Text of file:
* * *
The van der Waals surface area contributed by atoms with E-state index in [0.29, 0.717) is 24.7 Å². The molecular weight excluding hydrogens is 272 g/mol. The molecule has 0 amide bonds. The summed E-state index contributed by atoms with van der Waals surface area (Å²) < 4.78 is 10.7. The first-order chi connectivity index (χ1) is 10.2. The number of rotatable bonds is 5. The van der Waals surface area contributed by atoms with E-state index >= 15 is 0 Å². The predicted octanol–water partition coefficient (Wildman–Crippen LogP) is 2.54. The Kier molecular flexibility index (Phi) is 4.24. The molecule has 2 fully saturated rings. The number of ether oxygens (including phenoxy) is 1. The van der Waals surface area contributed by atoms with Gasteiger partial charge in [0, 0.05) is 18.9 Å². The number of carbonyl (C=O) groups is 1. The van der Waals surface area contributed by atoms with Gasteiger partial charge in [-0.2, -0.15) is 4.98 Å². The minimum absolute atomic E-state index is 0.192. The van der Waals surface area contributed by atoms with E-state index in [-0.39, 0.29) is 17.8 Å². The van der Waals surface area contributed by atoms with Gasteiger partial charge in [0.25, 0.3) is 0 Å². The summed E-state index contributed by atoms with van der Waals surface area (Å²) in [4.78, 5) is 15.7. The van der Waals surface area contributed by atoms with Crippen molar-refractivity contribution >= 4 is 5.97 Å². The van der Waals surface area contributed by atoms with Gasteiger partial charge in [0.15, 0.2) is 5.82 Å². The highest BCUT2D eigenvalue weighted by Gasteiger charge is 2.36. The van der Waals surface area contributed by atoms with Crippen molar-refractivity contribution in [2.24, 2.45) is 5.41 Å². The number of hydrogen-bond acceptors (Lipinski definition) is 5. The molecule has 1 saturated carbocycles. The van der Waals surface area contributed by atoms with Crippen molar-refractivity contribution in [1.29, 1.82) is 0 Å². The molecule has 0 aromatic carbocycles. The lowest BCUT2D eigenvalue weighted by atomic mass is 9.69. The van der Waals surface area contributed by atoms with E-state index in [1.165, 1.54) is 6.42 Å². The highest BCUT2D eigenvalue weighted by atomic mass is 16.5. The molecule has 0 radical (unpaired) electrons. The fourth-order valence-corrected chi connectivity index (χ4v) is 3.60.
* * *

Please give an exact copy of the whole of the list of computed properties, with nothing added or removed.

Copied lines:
The van der Waals surface area contributed by atoms with E-state index in [0.29, 0.717) is 24.7 Å². The molecular weight excluding hydrogens is 272 g/mol. The molecule has 0 amide bonds. The summed E-state index contributed by atoms with van der Waals surface area (Å²) < 4.78 is 10.7. The first-order chi connectivity index (χ1) is 10.2. The number of rotatable bonds is 5. The van der Waals surface area contributed by atoms with E-state index >= 15 is 0 Å². The predicted octanol–water partition coefficient (Wildman–Crippen LogP) is 2.54. The Kier molecular flexibility index (Phi) is 4.24. The molecule has 2 fully saturated rings. The number of ether oxygens (including phenoxy) is 1. The van der Waals surface area contributed by atoms with Gasteiger partial charge in [0, 0.05) is 18.9 Å². The number of carbonyl (C=O) groups is 1. The van der Waals surface area contributed by atoms with Gasteiger partial charge in [-0.2, -0.15) is 4.98 Å². The minimum absolute atomic E-state index is 0.192. The van der Waals surface area contributed by atoms with E-state index in [-0.39, 0.29) is 17.8 Å². The van der Waals surface area contributed by atoms with Gasteiger partial charge in [0.25, 0.3) is 0 Å². The summed E-state index contributed by atoms with van der Waals surface area (Å²) in [4.78, 5) is 15.7. The van der Waals surface area contributed by atoms with Crippen molar-refractivity contribution >= 4 is 5.97 Å². The van der Waals surface area contributed by atoms with Gasteiger partial charge in [0.15, 0.2) is 5.82 Å². The highest BCUT2D eigenvalue weighted by Gasteiger charge is 2.36. The van der Waals surface area contributed by atoms with Crippen molar-refractivity contribution in [2.24, 2.45) is 5.41 Å². The number of hydrogen-bond acceptors (Lipinski definition) is 5. The molecule has 1 saturated carbocycles. The van der Waals surface area contributed by atoms with Crippen molar-refractivity contribution in [1.29, 1.82) is 0 Å². The molecule has 0 aromatic carbocycles. The lowest BCUT2D eigenvalue weighted by atomic mass is 9.69. The van der Waals surface area contributed by atoms with E-state index in [1.165, 1.54) is 6.42 Å². The highest BCUT2D eigenvalue weighted by atomic mass is 16.5. The molecule has 0 radical (unpaired) electrons. The fourth-order valence-corrected chi connectivity index (χ4v) is 3.60.